Serves 4-6.
Wine match: chardonnay.


  • 4 large red capsicums

  • 4 large plum or acid-free tomatoes

  • salt and freshly ground black pepper

  • a handful of fresh basil leaves

  • 2 tbsp olive oil

Preheat the oven to 190°C. Cut the capsicums in half, then remove the stalk and seeds. Place the halves in a roasting pan and bake for 20 minutes until the skin begins to blister and darken. Remove from the oven and allow to cool before peeling off the skin. Cut each half into 2-3 pieces and place in a serving dish. Cut the tomatoes into 8 pieces, carefully removing the stalky end. Toss the tomatoes onto the capsicums and sprinkle with salt and pepper. When ready to serve, spread the basil leaves over the dish and drizzle with oil. Serve at once.
Serves 8.


  • 200g fresh green beans, trimmed and cut into pieces

  • 2 stalks celery, sliced into 2cm pieces

  • 1 small head broccoli, cut into small florets

  • 4 cups washed mesclun salad mixture

  • a handful of parsley, chopped


  • juice and zest of 1 lemon

  • 4 tbsp extra virgin olive oil

  • 1 tsp dijon mustard

  • salt and freshly ground black pepper

Bring a large saucepan of salted water to the boil. Plunge the beans, celery and broccoli into the water and simmer for 3 minutes. Remove from the heat, drain well and run the vegetables under cold water for 2 minutes to cool them quickly and ensure they remain bright green. Place the mesclun in a large salad bowl and toss with the cooked vegetables. If working ahead, cover the bowl with plastic wrap and refrigerate until ready to eat. To make the dressing, put all the ingredients in a jar and shake well. To serve, pour the dressing over the salad with the parsley and fold gently so all the vegetables are coated. Serve at once.
Serves 8-10, but can be doubled for a crowd.


  • 1.5kg jersey bennes or red rascal potatoes

  • 50g butter

  • 1/2 cup mint, finely sliced or chopped

  • salt and freshly ground black pepper

Scrub the potatoes well and cut any large ones in halves or quarters. Bring a large pan of salted water to the boil. Add the potatoes and cook for 15-20 minutes until tender. Drain well and while hot toss with the butter, mint, salt and pepper. Serve hot or at room temperature.
Serves 8-10.


  • 500g raspberries, fresh or frozen, reserving a few for the top

  • 1 sheet sponge cake (I used Ernest Adams sheet sponge)

  • 2 packets raspberry jelly


  • 125g dark chocolate

  • 6 egg yolks

  • 160g sugar

  • 600ml milk

  • 1 vanilla bean

  • 1 tbsp cocoa powder

  • 300ml cream

  • 1 small punnet strawberries

  • extra chocolate to grate over the top

Pick over the raspberries, reserving about 12 for the top. Place the berries in the bottom of a large cut-glass dessert bowl. Cut the sponge into fingers and place in a layer on top of the raspberries. Dissolve the jellies in 600ml of boiling water. When cool, pour over the sponge, allowing it to soak in. Chill.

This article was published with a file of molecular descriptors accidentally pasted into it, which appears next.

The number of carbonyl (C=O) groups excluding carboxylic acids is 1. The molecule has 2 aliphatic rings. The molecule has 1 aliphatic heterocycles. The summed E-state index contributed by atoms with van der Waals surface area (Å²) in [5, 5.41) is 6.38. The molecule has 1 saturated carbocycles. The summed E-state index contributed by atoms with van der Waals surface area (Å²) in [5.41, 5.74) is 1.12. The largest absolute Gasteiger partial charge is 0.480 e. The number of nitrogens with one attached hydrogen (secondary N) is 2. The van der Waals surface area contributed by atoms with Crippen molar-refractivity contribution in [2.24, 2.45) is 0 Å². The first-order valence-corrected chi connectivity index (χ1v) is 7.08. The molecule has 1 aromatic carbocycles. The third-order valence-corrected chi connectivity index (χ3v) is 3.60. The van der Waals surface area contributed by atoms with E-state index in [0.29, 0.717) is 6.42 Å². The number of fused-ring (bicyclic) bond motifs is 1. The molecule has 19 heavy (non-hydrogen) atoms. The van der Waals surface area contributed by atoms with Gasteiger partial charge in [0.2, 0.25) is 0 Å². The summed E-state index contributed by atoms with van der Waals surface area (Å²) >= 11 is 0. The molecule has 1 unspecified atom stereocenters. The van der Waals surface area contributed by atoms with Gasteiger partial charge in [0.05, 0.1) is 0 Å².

To make the custard, melt the chocolate gently in a stainless-steel bowl, and keep aside. Beat the yolks and sugar together in a bowl until light and thick. Heat the milk with the vanilla bean in a heavy-based saucepan until it almost comes to the boil. Tip the hot milk into the egg mixture and stir well to combine. Rinse the pan in which the milk was heated, then return it to the heat and strain the egg, sugar and milk mixture into the pan. Add the cocoa.

Carefully reheat the custard, stirring constantly until it thickens enough to coat the spoon. It’s important not to let this boil, as the mixture will curdle. If it starts to curdle around the edges, immediately remove it from the heat and whisk vigorously until it is smooth again. Discard the vanilla bean and add the melted chocolate off the heat, gently blending it in. When the custard is cool, tip this over the sponge and raspberries to form a custard layer.

Finally, whip the cream lightly and spread it over to cover the top of the custard. Top with halved strawberries and the reserved raspberries, then grate over the extra chocolate. Chill.
Serves 10.
Wine match: asti spumante or a rosé champagne.

Free-range pork from www.harmony.co.nz. Props and table settings from: Taste Matakana, 16 Mill Lane, Warkworth; Drummers, 225 Rodney Rd, Wellsford; Fossick, Cream Factory, Matakana; Finishing Touches, Matakana Village.

MostReadArticlesCollectionWidget - Most Read - Used in articles
AdvertModule - Advert - M-Rec / Halfpage


First look: Poké Poké
Health Minister dismisses chocolate fundraiser ban
71842 2017-04-28 09:07:08Z Nutrition

Health Minister dismisses chocolate fundraiser ban…

by RNZ

Should schools be selling chocolate to raise funds? The Health Minister says it's ok, but nutrition experts disagree.

Read more
Film review: Denial
71718 2017-04-28 00:00:00Z Movies

Film review: Denial

by Peter Calder

The dramatisation of a Holocaust denier’s libel suit is both engrossing and moving.

Read more
Danish dramas versus Kiwi soaps
71634 2017-04-28 00:00:00Z Television

Danish dramas versus Kiwi soaps

by Jeremy Rose

A quarter of Denmark's population regularly watch Danish TV dramas, while the highest-rating Kiwi drama attracted an audience of just over 250,000.

Read more
A film fest, a stage classic and other highlights on Auckland's agenda
71779 2017-04-28 00:00:00Z What's on

A film fest, a stage classic and other highlights …

by India Hendrikse

What’s on in Auckland: Crystal Castles, a design and architecture film festival and lots of other excellent events to put in your diary

Read more
How do New Zealanders rank as philanthropists?
71583 2017-04-28 00:00:00Z Business

How do New Zealanders rank as philanthropists?

by Sally Blundell

Kiwis take little persuasion to give to a good cause, but the demands are ever-growing. How much money gets to where it’s really needed?

Read more
The fitness industry is on the eve of digital disruption
71733 2017-04-28 00:00:00Z Technology

The fitness industry is on the eve of digital disr…

by Peter Griffin

As technology changes the way we do business, the effects are extending from the office to most parts of our lives – including how we keep in shape.

Read more
Seeking out San Francisco's tasty gems